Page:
In a rare move of support for transgender people, this week Pakistan’s National Commission for Human Rights issued a forceful call for an investigation after an unidentified assailant violently attacked a transgender woman in Peshawar, the capital of Khyber Pakhtunkhwa province.

This is an important message of support for this marginalized minority. This assault is only the latest in a surge of attacks on transgender and intersex women in Khyber Pakhtunkhwa, formerly known as the North-West Frontier Province. When activists have sought police protection and medical treatment following these attacks, hospital staff and police failed to assist victims and pursue justice.

Transgender activists protest against the rape of two transgender women in Faisalabad.

© 2016 Human Rights Watch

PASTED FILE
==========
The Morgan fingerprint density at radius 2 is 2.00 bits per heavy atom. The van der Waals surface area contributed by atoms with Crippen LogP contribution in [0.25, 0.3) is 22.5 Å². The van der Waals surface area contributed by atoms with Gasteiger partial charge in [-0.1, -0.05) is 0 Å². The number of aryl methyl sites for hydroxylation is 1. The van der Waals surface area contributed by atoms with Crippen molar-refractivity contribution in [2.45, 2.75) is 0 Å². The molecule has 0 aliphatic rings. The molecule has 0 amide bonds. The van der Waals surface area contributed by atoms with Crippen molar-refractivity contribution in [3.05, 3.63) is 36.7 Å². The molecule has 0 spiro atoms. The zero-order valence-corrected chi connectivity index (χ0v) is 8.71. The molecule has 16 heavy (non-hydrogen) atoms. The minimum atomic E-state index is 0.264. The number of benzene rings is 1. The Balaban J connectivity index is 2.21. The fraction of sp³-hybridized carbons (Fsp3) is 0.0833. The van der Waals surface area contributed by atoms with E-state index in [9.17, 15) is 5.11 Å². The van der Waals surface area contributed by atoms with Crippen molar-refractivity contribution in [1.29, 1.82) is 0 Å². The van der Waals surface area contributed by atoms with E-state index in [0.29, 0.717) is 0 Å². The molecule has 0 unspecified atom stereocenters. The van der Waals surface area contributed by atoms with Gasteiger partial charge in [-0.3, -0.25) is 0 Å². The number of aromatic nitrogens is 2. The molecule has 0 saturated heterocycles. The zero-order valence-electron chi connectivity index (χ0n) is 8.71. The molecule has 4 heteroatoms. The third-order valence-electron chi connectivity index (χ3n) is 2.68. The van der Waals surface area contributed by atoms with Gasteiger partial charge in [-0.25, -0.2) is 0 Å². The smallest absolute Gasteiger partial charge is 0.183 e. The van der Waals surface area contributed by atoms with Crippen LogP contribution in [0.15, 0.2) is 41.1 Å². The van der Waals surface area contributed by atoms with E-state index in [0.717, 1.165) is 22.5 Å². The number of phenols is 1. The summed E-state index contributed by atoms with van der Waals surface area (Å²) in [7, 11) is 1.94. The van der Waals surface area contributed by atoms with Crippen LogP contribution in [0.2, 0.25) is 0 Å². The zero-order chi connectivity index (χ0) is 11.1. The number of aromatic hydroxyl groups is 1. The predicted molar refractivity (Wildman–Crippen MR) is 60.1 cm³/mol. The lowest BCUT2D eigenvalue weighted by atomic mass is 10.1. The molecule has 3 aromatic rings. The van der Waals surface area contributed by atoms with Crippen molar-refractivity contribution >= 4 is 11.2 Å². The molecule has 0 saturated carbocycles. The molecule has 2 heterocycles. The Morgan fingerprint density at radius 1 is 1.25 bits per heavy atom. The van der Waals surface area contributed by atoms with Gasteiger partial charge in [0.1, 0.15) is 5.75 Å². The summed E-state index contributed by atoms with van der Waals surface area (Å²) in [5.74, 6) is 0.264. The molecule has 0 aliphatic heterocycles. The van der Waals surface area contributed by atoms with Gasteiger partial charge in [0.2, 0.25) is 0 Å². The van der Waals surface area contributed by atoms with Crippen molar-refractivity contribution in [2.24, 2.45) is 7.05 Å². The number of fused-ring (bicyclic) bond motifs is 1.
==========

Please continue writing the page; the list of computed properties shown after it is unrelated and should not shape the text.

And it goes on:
Several transgender women in Khyber Pakhtunkhwa told Human Rights Watch they had received threats, had their property destroyed, and faced physical attacks in recent months. For example, in August, after assailants shot a transgender woman three times in the abdomen when she resisted their abduction and rape, the district hospital refused to admit her, saying they only have male and female wards. Police refused to register this case until transgender activists protested outside the hospital.

Pakistani law includes provisions to protect the rights of transgender people. In 2009, like other courts in South Asia, Pakistan’s Supreme Court called on all provincial governments to recognize the rights of transgender people. The judgment specifically called for improved police response to cases involving transgender people, and to ensure the right of transgender people to basic education, employment, and protection.

That the National Commission for Human Rights has taken notice will hopefully trigger swift action by authorities to finally take these assault cases seriously – starting by conducting prompt, thorough, and respectful police investigations, and providing care to the survivors of such abject violence.